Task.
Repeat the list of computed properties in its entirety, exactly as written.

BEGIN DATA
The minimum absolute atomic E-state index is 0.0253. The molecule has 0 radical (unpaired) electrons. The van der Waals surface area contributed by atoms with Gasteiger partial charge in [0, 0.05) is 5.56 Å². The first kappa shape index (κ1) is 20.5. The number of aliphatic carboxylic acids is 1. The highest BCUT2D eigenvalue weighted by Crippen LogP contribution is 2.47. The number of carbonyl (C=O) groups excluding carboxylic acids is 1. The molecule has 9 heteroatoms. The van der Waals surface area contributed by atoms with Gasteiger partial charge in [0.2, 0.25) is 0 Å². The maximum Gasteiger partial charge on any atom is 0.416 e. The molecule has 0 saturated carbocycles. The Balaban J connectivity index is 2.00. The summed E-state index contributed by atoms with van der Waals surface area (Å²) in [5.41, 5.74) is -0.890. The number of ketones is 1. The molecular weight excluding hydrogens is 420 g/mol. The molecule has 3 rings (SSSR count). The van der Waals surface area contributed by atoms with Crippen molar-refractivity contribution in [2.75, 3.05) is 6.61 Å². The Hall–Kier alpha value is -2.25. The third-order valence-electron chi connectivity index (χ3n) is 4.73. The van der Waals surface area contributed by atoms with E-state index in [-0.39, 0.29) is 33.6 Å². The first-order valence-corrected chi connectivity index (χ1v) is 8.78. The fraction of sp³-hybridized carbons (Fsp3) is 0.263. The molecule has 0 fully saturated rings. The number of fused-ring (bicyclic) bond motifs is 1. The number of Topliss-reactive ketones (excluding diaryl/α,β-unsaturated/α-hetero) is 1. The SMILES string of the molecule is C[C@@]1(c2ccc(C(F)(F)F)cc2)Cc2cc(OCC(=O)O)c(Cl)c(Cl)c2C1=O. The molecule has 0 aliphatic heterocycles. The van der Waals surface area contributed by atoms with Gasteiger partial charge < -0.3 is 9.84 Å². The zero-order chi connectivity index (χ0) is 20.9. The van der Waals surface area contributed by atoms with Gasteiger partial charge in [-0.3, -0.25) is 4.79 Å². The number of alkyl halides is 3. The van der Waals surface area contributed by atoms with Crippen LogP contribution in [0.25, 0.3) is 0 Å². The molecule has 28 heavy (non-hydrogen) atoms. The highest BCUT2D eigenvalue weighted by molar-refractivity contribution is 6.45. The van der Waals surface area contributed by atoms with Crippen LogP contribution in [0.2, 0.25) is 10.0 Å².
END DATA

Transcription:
The minimum absolute atomic E-state index is 0.0253. The molecule has 0 radical (unpaired) electrons. The van der Waals surface area contributed by atoms with Gasteiger partial charge in [0, 0.05) is 5.56 Å². The first kappa shape index (κ1) is 20.5. The number of aliphatic carboxylic acids is 1. The highest BCUT2D eigenvalue weighted by Crippen LogP contribution is 2.47. The number of carbonyl (C=O) groups excluding carboxylic acids is 1. The molecule has 9 heteroatoms. The van der Waals surface area contributed by atoms with Gasteiger partial charge in [0.2, 0.25) is 0 Å². The maximum Gasteiger partial charge on any atom is 0.416 e. The molecule has 0 saturated carbocycles. The Balaban J connectivity index is 2.00. The summed E-state index contributed by atoms with van der Waals surface area (Å²) in [5.41, 5.74) is -0.890. The number of ketones is 1. The molecular weight excluding hydrogens is 420 g/mol. The molecule has 3 rings (SSSR count). The van der Waals surface area contributed by atoms with Crippen molar-refractivity contribution in [2.75, 3.05) is 6.61 Å². The Hall–Kier alpha value is -2.25. The third-order valence-electron chi connectivity index (χ3n) is 4.73. The van der Waals surface area contributed by atoms with E-state index in [-0.39, 0.29) is 33.6 Å². The first-order valence-corrected chi connectivity index (χ1v) is 8.78. The fraction of sp³-hybridized carbons (Fsp3) is 0.263. The molecule has 0 fully saturated rings. The number of fused-ring (bicyclic) bond motifs is 1. The number of Topliss-reactive ketones (excluding diaryl/α,β-unsaturated/α-hetero) is 1. The SMILES string of the molecule is C[C@@]1(c2ccc(C(F)(F)F)cc2)Cc2cc(OCC(=O)O)c(Cl)c(Cl)c2C1=O. The molecule has 0 aliphatic heterocycles. The van der Waals surface area contributed by atoms with Gasteiger partial charge < -0.3 is 9.84 Å². The zero-order chi connectivity index (χ0) is 20.9. The van der Waals surface area contributed by atoms with Gasteiger partial charge in [-0.3, -0.25) is 4.79 Å². The number of alkyl halides is 3. The van der Waals surface area contributed by atoms with Crippen LogP contribution in [0.25, 0.3) is 0 Å². The molecule has 28 heavy (non-hydrogen) atoms. The highest BCUT2D eigenvalue weighted by molar-refractivity contribution is 6.45. The van der Waals surface area contributed by atoms with Crippen LogP contribution in [0.2, 0.25) is 10.0 Å².